Read up a bit on Ralph Waldo Emerson, an American essayist of the 19th century, and you may run across this: “The greatest delight the fields and woods minister is the suggestion of an occult relation between man and the vegetable. I am not alone and unacknowledged. They nod to me and I to them.” Continue reading “A Woman & the Vegetable – Family Vol. 2”
Some people have such difficulty expressing their periodic chasms of vengeful depression, they take to the Internet looking for narratives they might adopt for their own. Now and then, reading through these portrayals of sub-flat-line despair, they shout, “That’s fantastic!”
This does not suggest any enthusiasm – not even for recovery. Part of depression is being willing to take on anything – even the misery of others – in an effort to fill the void with something other than deep, dull pain. Continue reading “Spinning Our Plates”
Walt Kelly was the author and artist behind the Pogo comic strip, which ran from 1948 to 1975 – and which blasted American behavior and attitude related to everything from littering to politics (sometimes interchangeably).
In my composition classes, I taught that if you are interested in thinking outside the box – if you strive to stretch or break the rules – you must first master the box. It’s my simplistic notion based on observations that some of the most innovative musicians were first classically (or at least formally) trained. Mastery can be the foundation from which one can reach for more. Continue reading “Standing on Rounded Stones”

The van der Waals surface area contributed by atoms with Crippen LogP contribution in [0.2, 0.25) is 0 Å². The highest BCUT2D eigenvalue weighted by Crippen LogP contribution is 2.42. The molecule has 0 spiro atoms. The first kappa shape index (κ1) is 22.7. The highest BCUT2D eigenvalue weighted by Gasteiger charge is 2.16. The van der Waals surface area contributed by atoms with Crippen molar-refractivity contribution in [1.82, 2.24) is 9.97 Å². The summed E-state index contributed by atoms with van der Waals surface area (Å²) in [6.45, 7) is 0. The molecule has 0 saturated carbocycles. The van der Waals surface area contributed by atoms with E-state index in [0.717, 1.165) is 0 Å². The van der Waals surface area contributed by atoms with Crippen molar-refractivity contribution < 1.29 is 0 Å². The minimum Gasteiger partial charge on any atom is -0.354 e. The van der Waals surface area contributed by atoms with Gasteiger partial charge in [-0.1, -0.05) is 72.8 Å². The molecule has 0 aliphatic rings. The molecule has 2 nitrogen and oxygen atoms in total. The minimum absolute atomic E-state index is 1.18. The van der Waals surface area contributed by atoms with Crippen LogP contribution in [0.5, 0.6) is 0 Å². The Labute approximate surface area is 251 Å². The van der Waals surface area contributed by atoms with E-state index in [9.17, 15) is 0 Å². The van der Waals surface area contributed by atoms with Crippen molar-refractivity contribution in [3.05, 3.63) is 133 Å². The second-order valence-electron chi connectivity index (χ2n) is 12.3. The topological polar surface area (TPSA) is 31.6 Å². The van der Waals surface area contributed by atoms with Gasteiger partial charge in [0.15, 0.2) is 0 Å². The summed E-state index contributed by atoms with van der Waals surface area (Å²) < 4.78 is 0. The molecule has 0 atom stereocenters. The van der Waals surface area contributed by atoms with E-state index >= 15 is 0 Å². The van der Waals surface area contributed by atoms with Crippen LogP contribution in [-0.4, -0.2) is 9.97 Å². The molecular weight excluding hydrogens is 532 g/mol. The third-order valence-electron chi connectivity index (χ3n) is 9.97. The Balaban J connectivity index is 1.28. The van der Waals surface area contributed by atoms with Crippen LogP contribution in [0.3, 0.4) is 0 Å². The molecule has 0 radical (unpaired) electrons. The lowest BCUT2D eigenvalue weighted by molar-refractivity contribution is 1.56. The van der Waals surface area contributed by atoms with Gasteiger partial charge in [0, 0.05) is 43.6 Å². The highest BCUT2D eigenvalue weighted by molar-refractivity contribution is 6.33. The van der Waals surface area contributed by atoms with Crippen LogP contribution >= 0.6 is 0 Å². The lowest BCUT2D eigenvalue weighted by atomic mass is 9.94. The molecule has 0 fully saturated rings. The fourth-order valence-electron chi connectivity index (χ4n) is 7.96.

Yes, I cried. I cried for my sisters, my mother, my grandmother, my aunts, my cousins. I cried for the little girls who, on the morning of November 8, 2016, thought they might run for president some day. Continue reading ““We will go on, be brave …””
Today – Nov. 8, 2016 – is the first day that my three daughters are all able to vote in a presidential election – and they have done so: two by absentee ballot, one in person (with her husband). For me, that is history enough, but for them there is the added twist that they are able to cast their ballots for a woman who stands a solid chance of winning. All my years of hoping they understand that nothing is out of their reach because of their gender, are profoundly reinforced. Continue reading “The Unbearable Promise of Being”
What I really wanted to be when I was growing up was a famous novelist – at least as famous as Jules Verne, and maybe even as good. Now I’m resigned to having once visited an event, probably as a seven- or eight-year-old, that was also visited (possibly on the same day, perhaps at the same time) by Kurt Vonnegut, who was then within a few years of becoming what I really wanted to become. Continue reading “My World’s Fair”